Finance Ireland considering entering mortgage market as profits soar

Company’s pre-tax profit up by 226 per cent last year to €8.3m

Finance Ireland founder Mr Billy Kane said the company will decide by the end of April whether to proceed with an entry to the mortgage market.

Finance Ireland founder Mr Billy Kane said the company will decide by the end of April whether to proceed with an entry to the mortgage market.

 

Finance Ireland, the country’s largest non-bank lender in the retail market, is considering entering the mortgage market as it assesses ways to further diversify its business after its pre-tax profit soared 226 per cent last year to €8.3 million.

The development comes as the company, set up in 2002 by former Permanent TSB chief executive Billy Kane, finalises a €30 million share placement that values the business at €105 million before the fresh money.

The Ireland Strategic Investment Fund and US investment giant Pimco, who previously invested a combined €55 million in Finance Ireland between 2015 and 2016, are lined up to acquire all the equity being issued in the current fundraising, according to a source.

Finance Ireland, which competes in leasing to small and medium-sized enterprises (SME), motor finance and agri-finance, saw it new lending rise by 43 per cent to €435 million last year, driven by a surge in lending in its fledgling commercial real-estate business, according to the company’s latest set of annual figures.

The company’s total loan portfolio rose by 58 per cent last year to €668 million. The company has more than 100 shareholders, including staff.

Mr O’Kane told reporters at a briefing on Friday that the company will decide by the end of April whether to proceed with an entry to the mortgage market. Any such business would be through the broker channel, would focus on owner-occupiers and rely on funding from a third party. The executive would not identify what potential financers the company is in talks with.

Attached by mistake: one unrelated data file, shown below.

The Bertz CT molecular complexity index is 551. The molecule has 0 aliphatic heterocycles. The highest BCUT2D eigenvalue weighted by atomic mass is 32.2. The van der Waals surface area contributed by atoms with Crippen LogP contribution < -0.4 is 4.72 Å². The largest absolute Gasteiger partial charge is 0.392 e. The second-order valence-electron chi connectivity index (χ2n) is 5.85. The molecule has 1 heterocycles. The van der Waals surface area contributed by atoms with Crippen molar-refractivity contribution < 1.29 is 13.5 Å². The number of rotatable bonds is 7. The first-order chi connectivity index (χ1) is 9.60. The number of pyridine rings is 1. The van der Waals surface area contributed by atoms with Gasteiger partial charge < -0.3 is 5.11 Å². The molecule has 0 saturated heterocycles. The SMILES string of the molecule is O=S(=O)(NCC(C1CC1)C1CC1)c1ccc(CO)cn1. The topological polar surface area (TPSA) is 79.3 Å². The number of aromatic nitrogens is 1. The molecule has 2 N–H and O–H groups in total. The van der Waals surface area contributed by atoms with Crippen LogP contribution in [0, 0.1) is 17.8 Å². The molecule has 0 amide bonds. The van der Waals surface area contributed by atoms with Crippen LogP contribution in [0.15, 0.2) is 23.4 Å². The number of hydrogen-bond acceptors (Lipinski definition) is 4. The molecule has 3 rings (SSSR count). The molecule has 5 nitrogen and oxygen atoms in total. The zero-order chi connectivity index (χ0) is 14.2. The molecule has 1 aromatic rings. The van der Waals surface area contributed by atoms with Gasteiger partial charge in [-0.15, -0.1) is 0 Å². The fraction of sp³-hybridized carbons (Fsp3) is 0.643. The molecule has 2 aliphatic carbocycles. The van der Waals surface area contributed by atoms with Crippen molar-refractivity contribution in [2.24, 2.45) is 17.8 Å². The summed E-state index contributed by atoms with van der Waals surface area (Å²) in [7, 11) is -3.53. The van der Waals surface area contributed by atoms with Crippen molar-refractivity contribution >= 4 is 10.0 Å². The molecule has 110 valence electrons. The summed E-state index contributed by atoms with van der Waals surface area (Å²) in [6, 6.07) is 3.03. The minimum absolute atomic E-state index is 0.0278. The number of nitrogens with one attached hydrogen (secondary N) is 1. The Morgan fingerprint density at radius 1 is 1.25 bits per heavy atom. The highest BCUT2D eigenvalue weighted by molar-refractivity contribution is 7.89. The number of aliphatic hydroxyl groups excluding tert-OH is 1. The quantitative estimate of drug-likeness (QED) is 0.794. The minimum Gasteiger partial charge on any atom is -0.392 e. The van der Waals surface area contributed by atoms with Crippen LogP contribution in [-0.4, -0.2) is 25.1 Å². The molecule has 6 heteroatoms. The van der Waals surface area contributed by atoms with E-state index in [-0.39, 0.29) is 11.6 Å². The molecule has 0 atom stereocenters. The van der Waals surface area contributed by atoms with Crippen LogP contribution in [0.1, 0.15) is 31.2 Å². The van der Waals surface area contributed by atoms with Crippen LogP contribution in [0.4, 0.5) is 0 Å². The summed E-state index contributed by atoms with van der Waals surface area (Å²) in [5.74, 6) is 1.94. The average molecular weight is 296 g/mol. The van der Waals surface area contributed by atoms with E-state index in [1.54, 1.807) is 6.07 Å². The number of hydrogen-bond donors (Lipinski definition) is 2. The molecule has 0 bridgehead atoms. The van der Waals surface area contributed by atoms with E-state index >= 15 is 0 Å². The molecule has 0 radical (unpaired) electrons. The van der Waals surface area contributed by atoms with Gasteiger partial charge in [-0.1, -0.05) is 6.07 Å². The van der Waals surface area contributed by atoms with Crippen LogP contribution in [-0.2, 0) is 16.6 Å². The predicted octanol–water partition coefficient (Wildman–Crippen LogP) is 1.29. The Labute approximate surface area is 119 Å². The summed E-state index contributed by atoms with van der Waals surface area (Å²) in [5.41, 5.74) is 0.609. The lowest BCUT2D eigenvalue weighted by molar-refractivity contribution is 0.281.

The company entered real-estate lending in 2016 and currently has a portfolio of about €175 million, focusing on loans of between €1 million and €10 million to investors and professional landlords.

Commercial property

The company plans to refinance its commercial property loan book this year by the issuance of bonds in capital market in a deal known as securitisation. It may be the first commercial real-estate securitisation in Ireland in a decade.

The motor finance division, an intermediary for UK merchant bank Close Brothers in the Republic, delivered a 70 per cent increase in profit last year, even as new loans to the market increased by only 5 per cent.

Frank Donnellan, managing director of the motor business, branded First Auto Finance, said that while the new car market has been softer in Ireland in the first few months of 2018, its business funding imported car sales carried out through dealerships is performing strongly.

Mr Donnellan said that 15 per cent of the motor book is made up of personal contract purchase (PCP), a form of hire purchase plan which has surged in popularity as a form of financing a car purchase in recent years but has come under the spotlight of competition authorities on both sides of the Irish Sea in recent times.

Mr Donnellan said that while PCP has its uses as a potentially low-cost source of car financing, he added: “If you are doing high mileage, stay away from it.”